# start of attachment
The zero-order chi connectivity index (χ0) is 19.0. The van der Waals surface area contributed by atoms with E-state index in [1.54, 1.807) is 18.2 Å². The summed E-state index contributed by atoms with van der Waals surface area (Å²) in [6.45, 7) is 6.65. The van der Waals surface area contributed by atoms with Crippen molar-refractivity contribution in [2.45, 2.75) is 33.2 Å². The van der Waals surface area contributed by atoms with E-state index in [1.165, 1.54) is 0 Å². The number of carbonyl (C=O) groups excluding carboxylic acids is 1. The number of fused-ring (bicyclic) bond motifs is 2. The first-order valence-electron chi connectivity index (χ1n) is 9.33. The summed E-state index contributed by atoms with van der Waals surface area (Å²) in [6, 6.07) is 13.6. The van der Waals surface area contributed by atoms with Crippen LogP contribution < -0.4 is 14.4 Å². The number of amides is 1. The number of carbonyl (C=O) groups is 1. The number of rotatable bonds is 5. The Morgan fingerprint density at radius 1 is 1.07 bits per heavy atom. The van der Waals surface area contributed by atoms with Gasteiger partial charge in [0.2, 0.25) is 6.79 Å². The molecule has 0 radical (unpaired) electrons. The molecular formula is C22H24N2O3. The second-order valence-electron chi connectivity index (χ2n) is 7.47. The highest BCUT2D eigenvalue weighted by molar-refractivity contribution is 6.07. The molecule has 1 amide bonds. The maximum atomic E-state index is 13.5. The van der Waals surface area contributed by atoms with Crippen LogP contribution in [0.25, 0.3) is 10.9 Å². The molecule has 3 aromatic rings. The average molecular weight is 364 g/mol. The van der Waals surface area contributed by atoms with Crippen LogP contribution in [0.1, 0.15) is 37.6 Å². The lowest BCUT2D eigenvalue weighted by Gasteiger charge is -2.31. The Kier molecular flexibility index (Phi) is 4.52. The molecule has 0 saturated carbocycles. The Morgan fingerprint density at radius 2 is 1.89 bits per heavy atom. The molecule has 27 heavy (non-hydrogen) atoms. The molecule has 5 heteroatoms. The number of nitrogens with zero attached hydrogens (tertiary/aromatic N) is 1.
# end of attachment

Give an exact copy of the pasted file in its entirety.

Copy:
The zero-order chi connectivity index (χ0) is 19.0. The van der Waals surface area contributed by atoms with E-state index in [1.54, 1.807) is 18.2 Å². The summed E-state index contributed by atoms with van der Waals surface area (Å²) in [6.45, 7) is 6.65. The van der Waals surface area contributed by atoms with Crippen molar-refractivity contribution in [2.45, 2.75) is 33.2 Å². The van der Waals surface area contributed by atoms with E-state index in [1.165, 1.54) is 0 Å². The number of carbonyl (C=O) groups excluding carboxylic acids is 1. The number of fused-ring (bicyclic) bond motifs is 2. The first-order valence-electron chi connectivity index (χ1n) is 9.33. The summed E-state index contributed by atoms with van der Waals surface area (Å²) in [6, 6.07) is 13.6. The van der Waals surface area contributed by atoms with Crippen LogP contribution < -0.4 is 14.4 Å². The number of amides is 1. The number of carbonyl (C=O) groups is 1. The number of rotatable bonds is 5. The Morgan fingerprint density at radius 1 is 1.07 bits per heavy atom. The van der Waals surface area contributed by atoms with Gasteiger partial charge in [0.2, 0.25) is 6.79 Å². The molecule has 0 radical (unpaired) electrons. The molecular formula is C22H24N2O3. The second-order valence-electron chi connectivity index (χ2n) is 7.47. The highest BCUT2D eigenvalue weighted by molar-refractivity contribution is 6.07. The molecule has 1 amide bonds. The maximum atomic E-state index is 13.5. The van der Waals surface area contributed by atoms with Crippen LogP contribution in [0.25, 0.3) is 10.9 Å². The molecule has 3 aromatic rings. The average molecular weight is 364 g/mol. The van der Waals surface area contributed by atoms with Crippen LogP contribution in [0.1, 0.15) is 37.6 Å². The lowest BCUT2D eigenvalue weighted by Gasteiger charge is -2.31. The Kier molecular flexibility index (Phi) is 4.52. The molecule has 0 saturated carbocycles. The Morgan fingerprint density at radius 2 is 1.89 bits per heavy atom. The molecule has 27 heavy (non-hydrogen) atoms. The molecule has 5 heteroatoms. The number of nitrogens with zero attached hydrogens (tertiary/aromatic N) is 1.